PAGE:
This new found prosperity led to wars with other European countries. The Dutch and British went to war twice over control of the sea. The Dutch continued to fight with the Spanish on into the early 18th century (Seward, 1995). The War of the Spanish Succession lasted for 12 years total. This war depleted the Dutch’s finances which led to the end of the Golden Age. The Dutch maintained their independence for 150 years until the rise of the French Empire in Napoleonic times brought their independence to an end.
In 1806, Napoleon Bonaparte made his brother Louis king of Holland. By 1810, the country had been annexed to France. The Kingdom of the Netherlands came into being in 1814, and ended the French occupation. The Netherlands discarded their republican system of government, and became a constitutional monarchy under King William I (Seward, 1995). The constitution of 1814 made ministers accountable to an elected parliament. This constitution is still in force today.
During World War I, the Netherlands remained neutral. However, they were still attacked by the Germans when the Netherlands’ merchant navy was taken over by allied forces. The Netherlands was invaded by the Germans again in May of 1940 during World War II. German occupation of the Netherlands lasted five years and inflicted misery, humiliation, and degradation of the population (Seward, 1995). Food shortages, forced labor, lack of freedom, curfews, and censorship were common. The Dutch Jews were deported to concentration camps. The Dutch quickly rallied and started a Dutch resistance movement. However, the Germans retaliated with random killings after each act of defiance.
Government and Politics
Although it is not the capital of the Netherlands, the government and administration of the country is located in The Hague. The Netherlands is structured as a constitutional monarchy with a parliamentary system of government. It is governed under an 1815 constitution which has been revised and most recently amended in 2002. The monarchy is hereditary (“Government”, 2008). The government consists of three branches-executive, legislative, and judicial.
The executive branch of government consists of the chief of state, head of government, and cabinet. Queen Beatrix has been the chief of state since April 30, 1980. The head of government is Prime Minister Jan Peter Balkenende, and has been since July 22, 2002. The council of ministers (cabinet) is appointed by the monarch. Following Second Chamber elections, the leader of the majority party or leader of a majority coalition is usually appointed Prime Minister by the monarch. Deputy Prime Ministers are also appointed by the monarch (“Government”, 2008).
The legislative branch of government (known as the Bicameral States General) consists of the First Chamber (Eerste Kamer) and the Second Chamber (Tweede Kamer) (“Government”, 2008). The First Chamber has a total of 75 seats. Members are indirectly elected by the country’s 12 regional councils. They are elected to serve four-year terms. The Second Chamber has a total of 150 seats. Contrary to the First Chamber member, Second Chamber members are directly elected by popular vote by the country’s 12 regional councils. Similarly to the First Chamber members, they are elected to serve four-year terms. The judicial branch is solely Supreme Court (Hoge Raad) justices (“Government”, 2008). They are nominated by the monarch to serve for life.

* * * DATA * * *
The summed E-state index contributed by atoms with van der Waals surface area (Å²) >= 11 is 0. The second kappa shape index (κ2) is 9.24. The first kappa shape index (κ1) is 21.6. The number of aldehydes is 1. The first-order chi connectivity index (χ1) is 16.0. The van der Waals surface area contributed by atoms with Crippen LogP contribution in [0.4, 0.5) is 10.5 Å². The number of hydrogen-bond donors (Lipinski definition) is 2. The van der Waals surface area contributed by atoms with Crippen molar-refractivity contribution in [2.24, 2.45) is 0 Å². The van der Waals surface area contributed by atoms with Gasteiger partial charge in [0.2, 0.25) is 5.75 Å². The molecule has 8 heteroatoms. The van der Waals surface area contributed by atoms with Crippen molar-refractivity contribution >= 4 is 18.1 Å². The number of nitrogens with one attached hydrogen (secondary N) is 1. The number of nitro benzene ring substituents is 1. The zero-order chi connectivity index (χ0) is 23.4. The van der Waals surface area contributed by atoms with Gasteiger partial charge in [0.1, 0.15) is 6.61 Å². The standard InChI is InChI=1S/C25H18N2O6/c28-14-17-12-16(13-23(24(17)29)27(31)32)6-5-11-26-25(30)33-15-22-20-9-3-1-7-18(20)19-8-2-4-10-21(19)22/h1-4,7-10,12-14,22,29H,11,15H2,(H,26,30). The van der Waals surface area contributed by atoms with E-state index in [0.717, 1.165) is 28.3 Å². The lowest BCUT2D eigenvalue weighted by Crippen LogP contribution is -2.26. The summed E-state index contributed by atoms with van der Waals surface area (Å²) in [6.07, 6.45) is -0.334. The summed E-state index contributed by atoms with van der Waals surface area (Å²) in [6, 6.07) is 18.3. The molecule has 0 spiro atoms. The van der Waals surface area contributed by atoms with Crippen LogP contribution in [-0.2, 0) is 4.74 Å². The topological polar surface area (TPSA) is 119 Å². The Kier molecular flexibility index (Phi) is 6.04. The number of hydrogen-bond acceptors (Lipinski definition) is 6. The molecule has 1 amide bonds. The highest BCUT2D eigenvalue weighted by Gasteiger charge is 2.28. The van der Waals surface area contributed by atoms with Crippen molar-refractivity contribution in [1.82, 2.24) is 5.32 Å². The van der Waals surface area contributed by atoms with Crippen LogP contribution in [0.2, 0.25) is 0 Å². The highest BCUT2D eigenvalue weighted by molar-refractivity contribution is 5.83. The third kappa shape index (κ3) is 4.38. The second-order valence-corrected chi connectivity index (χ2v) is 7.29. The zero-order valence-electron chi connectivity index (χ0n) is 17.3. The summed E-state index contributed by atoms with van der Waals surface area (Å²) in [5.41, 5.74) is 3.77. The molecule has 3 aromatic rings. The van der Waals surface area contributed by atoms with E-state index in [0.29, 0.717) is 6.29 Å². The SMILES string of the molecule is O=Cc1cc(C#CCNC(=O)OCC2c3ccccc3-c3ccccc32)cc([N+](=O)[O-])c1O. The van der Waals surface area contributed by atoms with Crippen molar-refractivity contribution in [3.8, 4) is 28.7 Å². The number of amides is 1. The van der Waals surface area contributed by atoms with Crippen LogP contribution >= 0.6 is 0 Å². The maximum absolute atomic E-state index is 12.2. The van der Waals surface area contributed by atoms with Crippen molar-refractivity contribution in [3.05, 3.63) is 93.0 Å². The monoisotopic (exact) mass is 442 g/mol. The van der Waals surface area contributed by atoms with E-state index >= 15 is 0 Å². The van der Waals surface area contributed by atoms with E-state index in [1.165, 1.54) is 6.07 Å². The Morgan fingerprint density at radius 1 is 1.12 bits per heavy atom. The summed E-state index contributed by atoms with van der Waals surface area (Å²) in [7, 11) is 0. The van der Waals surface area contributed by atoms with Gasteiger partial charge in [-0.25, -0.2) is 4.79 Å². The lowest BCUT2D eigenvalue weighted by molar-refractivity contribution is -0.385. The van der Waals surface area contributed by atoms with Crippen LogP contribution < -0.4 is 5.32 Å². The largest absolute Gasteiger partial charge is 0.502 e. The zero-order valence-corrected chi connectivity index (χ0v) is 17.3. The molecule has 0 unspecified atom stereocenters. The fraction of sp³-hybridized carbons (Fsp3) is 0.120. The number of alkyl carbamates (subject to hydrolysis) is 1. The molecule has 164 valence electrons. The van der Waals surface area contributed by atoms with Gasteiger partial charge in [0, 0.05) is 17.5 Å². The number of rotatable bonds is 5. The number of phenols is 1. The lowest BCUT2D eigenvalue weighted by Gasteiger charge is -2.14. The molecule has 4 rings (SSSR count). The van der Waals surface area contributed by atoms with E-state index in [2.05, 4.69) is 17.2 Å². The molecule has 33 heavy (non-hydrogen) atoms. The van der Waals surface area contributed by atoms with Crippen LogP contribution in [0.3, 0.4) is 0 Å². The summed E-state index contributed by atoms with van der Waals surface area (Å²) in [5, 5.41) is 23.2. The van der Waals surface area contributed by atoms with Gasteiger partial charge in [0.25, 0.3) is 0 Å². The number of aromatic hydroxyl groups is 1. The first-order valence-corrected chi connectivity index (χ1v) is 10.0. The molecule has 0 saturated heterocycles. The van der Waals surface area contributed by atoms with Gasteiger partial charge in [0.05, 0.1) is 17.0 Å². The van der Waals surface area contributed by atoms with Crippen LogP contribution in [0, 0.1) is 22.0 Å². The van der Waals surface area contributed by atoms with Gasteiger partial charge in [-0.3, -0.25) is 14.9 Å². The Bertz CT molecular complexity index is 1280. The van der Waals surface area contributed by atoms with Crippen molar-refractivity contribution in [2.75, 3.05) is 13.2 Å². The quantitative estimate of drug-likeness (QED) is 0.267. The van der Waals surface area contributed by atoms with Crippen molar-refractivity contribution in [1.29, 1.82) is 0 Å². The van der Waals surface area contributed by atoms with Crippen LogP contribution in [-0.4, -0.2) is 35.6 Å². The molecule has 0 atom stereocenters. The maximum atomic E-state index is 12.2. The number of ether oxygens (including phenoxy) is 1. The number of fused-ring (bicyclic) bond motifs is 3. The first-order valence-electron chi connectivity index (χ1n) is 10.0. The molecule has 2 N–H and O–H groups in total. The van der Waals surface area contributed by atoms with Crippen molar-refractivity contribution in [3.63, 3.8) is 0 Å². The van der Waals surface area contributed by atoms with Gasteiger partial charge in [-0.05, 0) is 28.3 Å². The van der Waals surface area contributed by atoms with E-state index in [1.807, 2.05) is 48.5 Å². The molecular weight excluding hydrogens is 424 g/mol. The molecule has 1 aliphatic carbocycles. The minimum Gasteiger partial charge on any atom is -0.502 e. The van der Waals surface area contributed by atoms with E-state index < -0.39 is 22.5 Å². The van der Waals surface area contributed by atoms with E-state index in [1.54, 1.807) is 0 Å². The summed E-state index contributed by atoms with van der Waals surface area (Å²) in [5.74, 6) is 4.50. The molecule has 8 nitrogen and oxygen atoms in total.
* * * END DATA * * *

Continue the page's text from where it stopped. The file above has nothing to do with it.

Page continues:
The Netherlands has played a special role in the European economy since the 16th century. The country has a prosperous and open economy, which depends heavily on foreign trade, making it the 16th largest economy in the world (The New World Encyclopedia, 2008). The economy is noted for stable industrial relations, moderate unemployment and inflation, and a sizable current account surplus (“Economy and Trade”, 2009). The country is one of the four largest investors in the United States.
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The euro has been the legal tender of the Netherlands since 2002, replacing its former currency, the Dutch guilder. Even in these tough economic times, the euro is holding a very strong value in the market. The euro surpassed the value of a pound for the second time ever on September 21, 2009. The currency experts at BNP Paribas in London predict that the euro will rise to $1.54 by the end of 2009 (Ram, 2009).
The Netherlands felt the global financial crisis the worst in the fall of 2008. The Dutch economy entered recession in the fourth quarter of 2008. As a result of the global economic downturn, the unemployment rate is expected to increase to 5.5 percent in 2009 and 9.5 percent in 2010. Similarly to the United States, the Dutch government has launched three economic stimulus packages since November of 2008. All three stimulus packages combined total $17.3 billion, or approximately 2 percent of the current gross domestic product (“Background Note”, 2009). The Dutch government will not cut its stimulus spending until 2011, unless the economy significantly recovers.
The highest-valued import products are machinery and transport equipment, chemicals, fuels, foodstuffs, and clothing. The Netherlands imports the most good from Germany (17 percent of total imports), followed by China 10.3 percent, Belgium 9 percent, the United States 7.6 percent, the United Kingdom 5.8 percent, Russia 5.2 percent, and France 4.5 percent (“World Fact Book”, 2009). The top exports include machinery and equipment, chemicals, fuels, and foodstuffs. The top export partners include Germany (24.4 percent of total exports), followed by Belgium 13.6 percent, the United Kingdom 9.1 percent France 8.5 percent, Italy 5.1 percent, and the United States 4.3 percent (“Economy and Trade”, 2009).
As of 2008, 7.75 million people participated in the labor force of the Netherlands, with 80 percent of them working in the services industry. The agricultural sector employs no more than 3 percent of the labor force, but provides large surpluses for the food-processing industry and for exports (“Country Facts”, 2008).